Blueberries have quietly increased in relevance within the range of produce grown in New Zealand. Fresh consumption is increasing in New Zealand, as well as offshore. The health benefits of blueberries are well understood, and new value add opportunities are opening up for commercial blueberry producers.
This also means that blueberries are attracting attention from other quarters, such as government agencies and academia. Here are two relevant links to two different blueberry related reports.
In July 2020, Coriolis, a commercial research organisation with a history in producing primary industry sector focused assessments, published “Opportunities in the New Zealand Blueberry Industry”. This report was commissioned by MBIE, NZTE, and MPI.
In December 2020, Massey University published an e-book entitled “A Scholarly Review of Supply Chain Integration within the New Zealand Blueberry Industry”.
This e-book is also a worthwhile read for anyone looking to understand broader supply chain principles in the supply chain industry better. The book has been reviewed by Tiago Inacio, Project Officer at The AgriChain Centre, and a contributor to United Fresh TAG activities.
The key points below highlight concepts that are transferable to other produce supply chains:
An overview of what is an integrated supply chain, its advantages and what is needed in order to achieve it. The e-book highlights that the effectiveness and efficiency of the whole supply chain improves when its members can learn to work together closely. Benefits such as reduced costs & waste, improved response & production times and prevention of production delays usually occur when achieving integration of a supply chain.
Outlines methods used by the supply chain in order to better assess and manage the inherent risks associated with the operations within the supply chain, such as, assessing the probability of something happening against the possible consequences.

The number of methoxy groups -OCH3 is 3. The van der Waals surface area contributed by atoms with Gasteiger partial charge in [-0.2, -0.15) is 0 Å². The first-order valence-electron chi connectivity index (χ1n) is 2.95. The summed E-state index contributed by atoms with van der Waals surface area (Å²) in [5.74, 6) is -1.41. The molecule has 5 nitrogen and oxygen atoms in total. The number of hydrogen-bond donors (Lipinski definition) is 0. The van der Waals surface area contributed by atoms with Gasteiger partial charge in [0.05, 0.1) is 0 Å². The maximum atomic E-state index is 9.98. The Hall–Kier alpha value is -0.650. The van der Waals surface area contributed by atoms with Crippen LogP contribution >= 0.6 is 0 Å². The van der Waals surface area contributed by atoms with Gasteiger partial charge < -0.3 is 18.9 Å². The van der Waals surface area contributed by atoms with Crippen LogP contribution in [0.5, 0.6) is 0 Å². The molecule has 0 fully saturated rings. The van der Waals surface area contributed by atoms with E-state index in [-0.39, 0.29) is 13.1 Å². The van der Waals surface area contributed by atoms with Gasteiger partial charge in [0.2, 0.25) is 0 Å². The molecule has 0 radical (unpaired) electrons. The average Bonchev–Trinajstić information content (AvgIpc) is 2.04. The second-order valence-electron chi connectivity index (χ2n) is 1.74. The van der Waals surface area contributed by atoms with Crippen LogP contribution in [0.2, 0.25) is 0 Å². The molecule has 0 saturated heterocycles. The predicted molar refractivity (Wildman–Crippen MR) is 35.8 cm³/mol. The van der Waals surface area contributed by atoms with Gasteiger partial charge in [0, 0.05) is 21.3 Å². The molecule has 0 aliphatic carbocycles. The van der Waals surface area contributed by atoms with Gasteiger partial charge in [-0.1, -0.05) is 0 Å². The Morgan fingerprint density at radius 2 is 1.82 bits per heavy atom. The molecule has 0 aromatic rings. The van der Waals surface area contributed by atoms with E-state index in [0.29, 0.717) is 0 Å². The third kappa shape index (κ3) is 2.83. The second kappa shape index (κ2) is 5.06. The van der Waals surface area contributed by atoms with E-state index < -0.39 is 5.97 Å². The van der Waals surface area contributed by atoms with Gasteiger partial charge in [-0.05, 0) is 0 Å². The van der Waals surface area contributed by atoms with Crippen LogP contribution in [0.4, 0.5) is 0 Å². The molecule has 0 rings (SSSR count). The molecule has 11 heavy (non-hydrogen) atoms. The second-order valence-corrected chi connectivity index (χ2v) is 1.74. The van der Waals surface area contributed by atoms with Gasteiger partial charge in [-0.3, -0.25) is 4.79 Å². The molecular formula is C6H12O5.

In order to achieve integration of a supply chain, the culture, values, and ethics of the participants needs to be taken into account when assessing the risks for the supply chain in question. Certain supply chains reach across multiple countries and various cultures, which requires businesses to align their values, ethics, and compliances with those of their partners.
Regardless of what food product a supply chain is dealing with, robust food safety is paramount in maintaining that supply chain. This allows supply chains to maintain access to export markets and to increase its value by adhering to HACCP principles and ISO22000:2018 accreditation. The paper highlights that a single food safety incident is enough to “obliterate” a brand, since consumers will associate that incident with that product and brand.
Planning and coordination within a supply chain becomes a necessity as soon as more than one entity is involved, and it is treated as “an exercise established by a business to advance and develop its capability, capacity and competence to specifically and accurately couple the supply and demand for its goods and services” (Chopra and Meindl, 2007). Taking part in such planning helps to overcome the ordeals that are misaligned objectives, inaccurate & delayed information sharing, lack of trust, and so on.
Outlines some methods used by supply chain participants to help the supply chain grow and be more effective. One of these methods is benchmarking the business, or supply chain, to others of similar calibre. In this instance comparing New Zealand’s Blueberry Industry supply chain to that of Australia and not to that of Peru.
As similar documents on other crops become available, we will provide similar updates.
Dr Hans Maurer
Chair, United Fresh Technical Advisory Group